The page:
North Korean leader Kim Jong Un and his wife attended a Lunar New Year’s Day concert in Pyongyang where he received thunderous cheers from audience members and artists who praised him for heralding a “new era” of national power, state media reported.
The North’s official media has been highlighting Kim’s authoritarian leadership following a spree of missile tests in January, which some experts see as an attempt to pressure Washington over deadlocked nuclear negotiations after two years of pandemic border closures and economic decay.
The Korean Central News Agency on Wednesday said Kim and his wife, Ri Sol Ju, were greeted with “stormy cheers” after arriving at Pyongyang’s massive Mansudae Art Theater for Tuesday’s concert.
KCNA said the audience appreciated that Kim was “ushering in on this land a new world and a new era when the people’s ideals and happiness and desire for building a powerful country are comprehensively translated into reality.”
Artists performed songs and dances that demonstrated the “single-minded unity” of North Korean people and their devotion to build a socialist country “to be envied by the world,” the KCNA said.
Footage from state TV showed Kim and Ri smiling and talking at the theater while sitting near Kim Kyong Hui, the leader’s aunt who was making her first public appearance in two years.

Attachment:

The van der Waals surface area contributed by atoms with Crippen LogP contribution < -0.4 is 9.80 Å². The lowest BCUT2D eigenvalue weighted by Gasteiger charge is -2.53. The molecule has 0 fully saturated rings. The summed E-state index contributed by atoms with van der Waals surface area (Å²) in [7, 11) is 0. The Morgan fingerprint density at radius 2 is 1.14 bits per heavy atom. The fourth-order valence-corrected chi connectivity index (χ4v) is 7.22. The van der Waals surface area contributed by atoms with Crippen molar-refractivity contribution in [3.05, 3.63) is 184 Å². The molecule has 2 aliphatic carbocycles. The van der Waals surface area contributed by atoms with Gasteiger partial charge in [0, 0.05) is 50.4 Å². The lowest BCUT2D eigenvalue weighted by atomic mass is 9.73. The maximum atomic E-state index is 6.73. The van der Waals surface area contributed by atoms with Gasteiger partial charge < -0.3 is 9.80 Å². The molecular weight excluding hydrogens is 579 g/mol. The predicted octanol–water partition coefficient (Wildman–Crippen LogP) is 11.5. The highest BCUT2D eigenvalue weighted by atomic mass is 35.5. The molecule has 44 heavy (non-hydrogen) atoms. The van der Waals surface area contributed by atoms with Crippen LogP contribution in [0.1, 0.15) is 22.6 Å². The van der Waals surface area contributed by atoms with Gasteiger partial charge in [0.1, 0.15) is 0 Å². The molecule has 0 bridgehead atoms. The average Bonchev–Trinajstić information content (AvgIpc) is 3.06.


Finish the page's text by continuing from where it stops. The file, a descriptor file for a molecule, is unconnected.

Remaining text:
Kim Kyong Hui’s fate had been in doubt after Kim Jong Un had her husband and the North’s then-No. 2 official, Jang Song Thaek, executed for treason and corruption in 2013. Rumors that she had been purged or executed by her nephew circulated for years before she was seen — also at a Lunar New Year’s concert — with Kim Jong Un in 2020.
Meanwhile, a North Korean documentary broadcast on Tuesday showed a limping Kim as he tackled the impoverished country’s “worst-ever hardships” amid the coronavirus pandemic and sanctions over its weapons programmes.
Titled “The Great Year of Victory, 2021”, the 110-minute film chronicled a series of achievements throughout the year including on missile development, construction and efforts to beat the pandemic.
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The narrator repeatedly lauded such projects as signs of “victory” led by a noticeably thinner Kim, in line with previous such documentaries used by state media to craft a semi-divine personality cult around him.
At one point in the film, Kim was described as having “completely withered away,” according to a translation by NK News, and he is seen struggling to walk down makeshift stairs during a visit to a rainy construction site.
“This video showed his motherly side where he completely dedicated his own body to realize people’s dreams,” the narrator said.